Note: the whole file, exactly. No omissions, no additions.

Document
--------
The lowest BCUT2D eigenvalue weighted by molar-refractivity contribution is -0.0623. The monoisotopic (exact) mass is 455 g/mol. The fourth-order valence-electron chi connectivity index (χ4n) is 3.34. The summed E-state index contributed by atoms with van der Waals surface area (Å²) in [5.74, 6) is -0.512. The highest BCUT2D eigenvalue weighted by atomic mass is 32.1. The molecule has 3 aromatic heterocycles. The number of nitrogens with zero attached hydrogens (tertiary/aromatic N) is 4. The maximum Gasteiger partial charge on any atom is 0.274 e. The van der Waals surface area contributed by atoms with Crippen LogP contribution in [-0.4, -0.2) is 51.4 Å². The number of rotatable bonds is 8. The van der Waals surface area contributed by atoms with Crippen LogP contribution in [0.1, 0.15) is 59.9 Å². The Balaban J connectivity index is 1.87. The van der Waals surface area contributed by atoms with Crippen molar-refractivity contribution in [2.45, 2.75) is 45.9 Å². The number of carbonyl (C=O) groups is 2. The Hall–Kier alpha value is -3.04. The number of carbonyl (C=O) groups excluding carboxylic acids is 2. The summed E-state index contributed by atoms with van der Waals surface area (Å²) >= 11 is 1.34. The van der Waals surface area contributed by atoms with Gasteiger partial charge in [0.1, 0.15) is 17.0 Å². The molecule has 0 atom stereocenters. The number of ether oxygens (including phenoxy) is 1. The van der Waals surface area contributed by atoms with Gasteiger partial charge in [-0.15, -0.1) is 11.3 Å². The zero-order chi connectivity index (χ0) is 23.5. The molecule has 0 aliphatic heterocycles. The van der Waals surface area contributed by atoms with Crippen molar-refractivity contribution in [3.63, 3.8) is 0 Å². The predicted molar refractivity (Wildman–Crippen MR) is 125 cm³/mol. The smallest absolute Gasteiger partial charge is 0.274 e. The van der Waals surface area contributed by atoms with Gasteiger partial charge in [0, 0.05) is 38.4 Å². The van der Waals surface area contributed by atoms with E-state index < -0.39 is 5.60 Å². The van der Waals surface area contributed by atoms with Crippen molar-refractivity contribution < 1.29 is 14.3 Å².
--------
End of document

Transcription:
The lowest BCUT2D eigenvalue weighted by molar-refractivity contribution is -0.0623. The monoisotopic (exact) mass is 455 g/mol. The fourth-order valence-electron chi connectivity index (χ4n) is 3.34. The summed E-state index contributed by atoms with van der Waals surface area (Å²) in [5.74, 6) is -0.512. The highest BCUT2D eigenvalue weighted by atomic mass is 32.1. The molecule has 3 aromatic heterocycles. The number of nitrogens with zero attached hydrogens (tertiary/aromatic N) is 4. The maximum Gasteiger partial charge on any atom is 0.274 e. The van der Waals surface area contributed by atoms with Crippen LogP contribution in [-0.4, -0.2) is 51.4 Å². The number of rotatable bonds is 8. The van der Waals surface area contributed by atoms with Crippen LogP contribution in [0.1, 0.15) is 59.9 Å². The Balaban J connectivity index is 1.87. The van der Waals surface area contributed by atoms with Crippen molar-refractivity contribution in [2.45, 2.75) is 45.9 Å². The number of carbonyl (C=O) groups is 2. The Hall–Kier alpha value is -3.04. The number of carbonyl (C=O) groups excluding carboxylic acids is 2. The summed E-state index contributed by atoms with van der Waals surface area (Å²) >= 11 is 1.34. The van der Waals surface area contributed by atoms with Gasteiger partial charge in [0.1, 0.15) is 17.0 Å². The molecule has 0 atom stereocenters. The number of ether oxygens (including phenoxy) is 1. The van der Waals surface area contributed by atoms with Gasteiger partial charge in [-0.15, -0.1) is 11.3 Å². The zero-order chi connectivity index (χ0) is 23.5. The molecule has 0 aliphatic heterocycles. The van der Waals surface area contributed by atoms with Crippen molar-refractivity contribution in [3.63, 3.8) is 0 Å². The predicted molar refractivity (Wildman–Crippen MR) is 125 cm³/mol. The smallest absolute Gasteiger partial charge is 0.274 e. The van der Waals surface area contributed by atoms with Gasteiger partial charge in [0, 0.05) is 38.4 Å². The van der Waals surface area contributed by atoms with E-state index < -0.39 is 5.60 Å². The van der Waals surface area contributed by atoms with Crippen molar-refractivity contribution < 1.29 is 14.3 Å².